KARACHI (Reuters) - The International Monetary Fund (IMF) said on Thursday it will give Pakistan $450 million in emergency flood aid and disburse the funds in September to help the country's economy cope with the disaster.
Severe flooding in Pakistan has destroyed cropland and livestock and displaced millions of people, causing damage the government has estimated at $43 billion, or almost one quarter of the South Asian nation's 2009/10 gross domestic product (GDP).
The IMF is also holding talks with a delegation led by Pakistan's Finance Minister Abdul Hafeez Shaikh on reorganizing the terms of an $11 billion IMF loan program, though it has stressed the need for the country's commitment to reforms.
Here are some questions and answers about the emergency aid, the existing IMF program and reforms in Pakistan:
IS THE EMERGENCY FLOOD AID ENOUGH?
In terms of the government's damage assessment, the $450 million figure looks small. However, the fact that the IMF is giving money to Pakistan sends positive signals to other international donors and countries.
Also, while the government has estimated flood losses at $43 billion, the World Bank and the Asian Development Bank have yet to complete their damage assessment, so it will be difficult to put the figure into perspective.
But for immediate relief, the aid seems enough as Pakistan is likely to go into another IMF program by the end of the year, which is likely to factor in the flood cost.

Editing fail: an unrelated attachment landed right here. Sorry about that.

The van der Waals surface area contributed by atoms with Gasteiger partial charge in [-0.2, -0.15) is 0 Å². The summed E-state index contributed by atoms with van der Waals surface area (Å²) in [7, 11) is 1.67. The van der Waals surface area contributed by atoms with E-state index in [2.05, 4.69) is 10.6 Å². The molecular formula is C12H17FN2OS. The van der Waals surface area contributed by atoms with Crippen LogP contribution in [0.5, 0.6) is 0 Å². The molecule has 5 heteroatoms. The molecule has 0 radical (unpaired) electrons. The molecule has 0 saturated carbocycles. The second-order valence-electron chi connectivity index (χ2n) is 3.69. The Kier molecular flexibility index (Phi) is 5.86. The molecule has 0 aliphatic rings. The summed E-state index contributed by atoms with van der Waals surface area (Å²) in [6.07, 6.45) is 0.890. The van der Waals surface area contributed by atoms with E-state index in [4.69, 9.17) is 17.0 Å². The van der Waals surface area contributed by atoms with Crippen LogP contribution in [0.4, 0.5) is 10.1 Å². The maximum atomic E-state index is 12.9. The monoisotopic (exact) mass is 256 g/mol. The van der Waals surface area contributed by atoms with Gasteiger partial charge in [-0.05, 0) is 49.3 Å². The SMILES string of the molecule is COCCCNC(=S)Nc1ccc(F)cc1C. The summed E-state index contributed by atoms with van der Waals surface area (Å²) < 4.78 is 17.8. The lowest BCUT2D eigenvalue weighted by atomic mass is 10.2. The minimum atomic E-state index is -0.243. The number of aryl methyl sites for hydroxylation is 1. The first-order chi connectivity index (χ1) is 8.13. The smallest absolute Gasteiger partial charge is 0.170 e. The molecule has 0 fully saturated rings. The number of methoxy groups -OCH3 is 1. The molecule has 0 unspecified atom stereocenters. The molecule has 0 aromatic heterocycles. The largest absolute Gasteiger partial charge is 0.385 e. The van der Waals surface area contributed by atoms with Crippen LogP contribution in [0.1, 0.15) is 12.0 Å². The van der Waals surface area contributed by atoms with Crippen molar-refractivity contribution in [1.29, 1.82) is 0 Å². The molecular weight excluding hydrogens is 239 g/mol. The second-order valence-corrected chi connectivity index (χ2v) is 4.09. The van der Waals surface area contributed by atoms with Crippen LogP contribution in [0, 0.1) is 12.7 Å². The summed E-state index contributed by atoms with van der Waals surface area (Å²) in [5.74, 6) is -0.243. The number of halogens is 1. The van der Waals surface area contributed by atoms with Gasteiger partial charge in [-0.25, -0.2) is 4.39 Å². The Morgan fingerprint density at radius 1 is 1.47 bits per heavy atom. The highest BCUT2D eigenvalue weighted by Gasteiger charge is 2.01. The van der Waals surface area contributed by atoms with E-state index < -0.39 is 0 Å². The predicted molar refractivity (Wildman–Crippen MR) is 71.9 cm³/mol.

If indeed the government's assessment is correct, then the IMF aid is too small.
Nevertheless, the assistance does lend support to the credibility of the government, which has been criticized for its slow response to the disaster and for a perception that it failed to mobilize a sufficient response from donors.
The aid will make a difference because it is not part of the existing $11 billion IMF package. It is essential it arrives soon and that it is visible to a public which is getting increasingly angry with the government.
DOES THE AID MEAN THE IMF IS SATISFIED WITH PAKISTAN?
No. The emergency flood aid is not related to Pakistan's economic progress. But while the IMF is sure to push Pakistan for economic reforms, it has been generous and charitable, despite regular slippage on targets, mainly on the fiscal side.
A major reason for the IMF's generosity is that Pakistan is an ally the U.S. views as crucial in the fight against militancy.
Supporting Pakistan's economy is critical to avoiding social unrest that could lead to instability.
WHAT DOES THE IMF WANT FROM PAKISTAN?
Pakistan turned to the IMF for an emergency package of $7.6 billion in November 2008 to avert a balance of payments crisis and shore up reserves. The loan was increased to $11.3 billion in July last year, and the central bank received a fifth tranche of $1.13 billion in May. The sixth tranche is due soon.
Under the 2008 loan program, the government pledged to implement tax and energy sector reforms, show fiscal discipline, and give full autonomy to the State Bank of Pakistan. However, the country has been missing the IMF targets regularly.
Pakistan would have to implement a value added tax by October 1 and eliminate electricity tariffs to be eligible for the sixth tranche. It would also have to curtail its expenditure and try to bring down its fiscal deficit.
The budget deficit is expected to climb to 6-7 percent of GDP in the 2010/11 (July-June) fiscal year as a result of the floods, the prime minister said. That compared with a target of 4 percent of GDP.
CAN THE GOVERNMENT IMPLEMENT REFORMS?
Tough question. The government has been slow in implementing reforms because of a lack of focus and political bickering. Officials say it has no choice but to at least show a clear commitment to reforms and initiate the implementation.
Some analysts say any further financing from the IMF will be tough to get without action on reforms. Others feel that given the strategic importance of Pakistan, the IMF may still come to the rescue again on assurances and commitments to reforms.
(Editing by Michael Georgy)
(For more Reuters coverage of Afghanistan and Pakistan, see: here)